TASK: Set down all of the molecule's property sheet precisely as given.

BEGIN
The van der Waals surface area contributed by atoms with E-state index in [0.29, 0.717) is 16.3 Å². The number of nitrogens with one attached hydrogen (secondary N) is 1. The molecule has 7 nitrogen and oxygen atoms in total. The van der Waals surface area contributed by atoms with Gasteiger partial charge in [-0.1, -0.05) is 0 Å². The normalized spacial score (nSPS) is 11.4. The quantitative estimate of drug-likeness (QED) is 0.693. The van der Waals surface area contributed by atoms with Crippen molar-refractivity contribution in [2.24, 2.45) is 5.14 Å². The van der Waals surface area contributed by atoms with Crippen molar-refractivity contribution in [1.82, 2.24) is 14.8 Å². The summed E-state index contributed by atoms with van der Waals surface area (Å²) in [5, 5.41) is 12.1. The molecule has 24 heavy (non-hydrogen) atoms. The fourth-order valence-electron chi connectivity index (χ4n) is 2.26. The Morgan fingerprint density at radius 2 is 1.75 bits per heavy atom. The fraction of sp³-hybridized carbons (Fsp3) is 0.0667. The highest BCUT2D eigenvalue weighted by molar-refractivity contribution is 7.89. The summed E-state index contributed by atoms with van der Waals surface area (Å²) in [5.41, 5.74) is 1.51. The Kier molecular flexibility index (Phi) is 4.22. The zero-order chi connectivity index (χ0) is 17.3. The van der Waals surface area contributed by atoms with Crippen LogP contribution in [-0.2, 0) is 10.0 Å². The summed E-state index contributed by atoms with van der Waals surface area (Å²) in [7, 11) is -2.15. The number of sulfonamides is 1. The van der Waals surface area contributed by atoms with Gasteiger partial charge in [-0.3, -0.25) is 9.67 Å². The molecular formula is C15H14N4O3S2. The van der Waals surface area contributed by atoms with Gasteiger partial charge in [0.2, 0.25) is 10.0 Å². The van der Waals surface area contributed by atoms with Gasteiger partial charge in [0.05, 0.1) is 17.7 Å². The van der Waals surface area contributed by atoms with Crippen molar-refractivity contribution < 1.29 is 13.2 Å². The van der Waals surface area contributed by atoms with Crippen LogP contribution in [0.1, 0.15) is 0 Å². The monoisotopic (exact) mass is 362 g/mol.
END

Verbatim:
The van der Waals surface area contributed by atoms with E-state index in [0.29, 0.717) is 16.3 Å². The number of nitrogens with one attached hydrogen (secondary N) is 1. The molecule has 7 nitrogen and oxygen atoms in total. The van der Waals surface area contributed by atoms with Gasteiger partial charge in [-0.1, -0.05) is 0 Å². The normalized spacial score (nSPS) is 11.4. The quantitative estimate of drug-likeness (QED) is 0.693. The van der Waals surface area contributed by atoms with Crippen molar-refractivity contribution in [2.24, 2.45) is 5.14 Å². The van der Waals surface area contributed by atoms with Crippen molar-refractivity contribution in [1.82, 2.24) is 14.8 Å². The summed E-state index contributed by atoms with van der Waals surface area (Å²) in [5, 5.41) is 12.1. The molecule has 24 heavy (non-hydrogen) atoms. The fourth-order valence-electron chi connectivity index (χ4n) is 2.26. The Morgan fingerprint density at radius 2 is 1.75 bits per heavy atom. The fraction of sp³-hybridized carbons (Fsp3) is 0.0667. The highest BCUT2D eigenvalue weighted by molar-refractivity contribution is 7.89. The summed E-state index contributed by atoms with van der Waals surface area (Å²) in [5.41, 5.74) is 1.51. The Kier molecular flexibility index (Phi) is 4.22. The zero-order chi connectivity index (χ0) is 17.3. The van der Waals surface area contributed by atoms with Crippen LogP contribution in [-0.2, 0) is 10.0 Å². The summed E-state index contributed by atoms with van der Waals surface area (Å²) in [7, 11) is -2.15. The number of sulfonamides is 1. The van der Waals surface area contributed by atoms with Gasteiger partial charge in [-0.3, -0.25) is 9.67 Å². The molecular formula is C15H14N4O3S2. The van der Waals surface area contributed by atoms with Gasteiger partial charge in [0.2, 0.25) is 10.0 Å². The van der Waals surface area contributed by atoms with Gasteiger partial charge in [0.05, 0.1) is 17.7 Å². The van der Waals surface area contributed by atoms with Crippen molar-refractivity contribution < 1.29 is 13.2 Å². The van der Waals surface area contributed by atoms with Crippen LogP contribution in [0.1, 0.15) is 0 Å². The monoisotopic (exact) mass is 362 g/mol.